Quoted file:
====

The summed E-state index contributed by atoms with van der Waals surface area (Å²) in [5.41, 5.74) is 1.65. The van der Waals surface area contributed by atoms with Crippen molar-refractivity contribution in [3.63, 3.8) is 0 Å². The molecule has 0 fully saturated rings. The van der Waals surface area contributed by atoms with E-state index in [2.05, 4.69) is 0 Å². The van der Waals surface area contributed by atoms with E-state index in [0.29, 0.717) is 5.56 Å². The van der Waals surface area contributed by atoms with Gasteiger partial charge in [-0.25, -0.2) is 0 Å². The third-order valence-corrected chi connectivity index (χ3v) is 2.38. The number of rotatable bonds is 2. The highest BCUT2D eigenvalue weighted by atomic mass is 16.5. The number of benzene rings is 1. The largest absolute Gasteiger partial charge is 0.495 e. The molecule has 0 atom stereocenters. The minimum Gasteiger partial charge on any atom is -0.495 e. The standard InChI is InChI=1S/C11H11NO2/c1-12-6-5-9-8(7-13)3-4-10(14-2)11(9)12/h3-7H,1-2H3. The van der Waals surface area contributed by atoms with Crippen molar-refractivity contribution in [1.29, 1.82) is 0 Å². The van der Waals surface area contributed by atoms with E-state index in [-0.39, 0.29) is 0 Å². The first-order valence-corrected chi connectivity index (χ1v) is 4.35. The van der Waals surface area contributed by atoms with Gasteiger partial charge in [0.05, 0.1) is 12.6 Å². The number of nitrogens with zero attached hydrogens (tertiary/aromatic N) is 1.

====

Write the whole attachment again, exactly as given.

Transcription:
The summed E-state index contributed by atoms with van der Waals surface area (Å²) in [5.41, 5.74) is 1.65. The van der Waals surface area contributed by atoms with Crippen molar-refractivity contribution in [3.63, 3.8) is 0 Å². The molecule has 0 fully saturated rings. The van der Waals surface area contributed by atoms with E-state index in [2.05, 4.69) is 0 Å². The van der Waals surface area contributed by atoms with E-state index in [0.29, 0.717) is 5.56 Å². The van der Waals surface area contributed by atoms with Gasteiger partial charge in [-0.25, -0.2) is 0 Å². The third-order valence-corrected chi connectivity index (χ3v) is 2.38. The number of rotatable bonds is 2. The highest BCUT2D eigenvalue weighted by atomic mass is 16.5. The number of benzene rings is 1. The largest absolute Gasteiger partial charge is 0.495 e. The molecule has 0 atom stereocenters. The minimum Gasteiger partial charge on any atom is -0.495 e. The standard InChI is InChI=1S/C11H11NO2/c1-12-6-5-9-8(7-13)3-4-10(14-2)11(9)12/h3-7H,1-2H3. The van der Waals surface area contributed by atoms with Crippen molar-refractivity contribution in [1.29, 1.82) is 0 Å². The van der Waals surface area contributed by atoms with E-state index in [-0.39, 0.29) is 0 Å². The first-order valence-corrected chi connectivity index (χ1v) is 4.35. The van der Waals surface area contributed by atoms with Gasteiger partial charge in [0.05, 0.1) is 12.6 Å². The number of nitrogens with zero attached hydrogens (tertiary/aromatic N) is 1.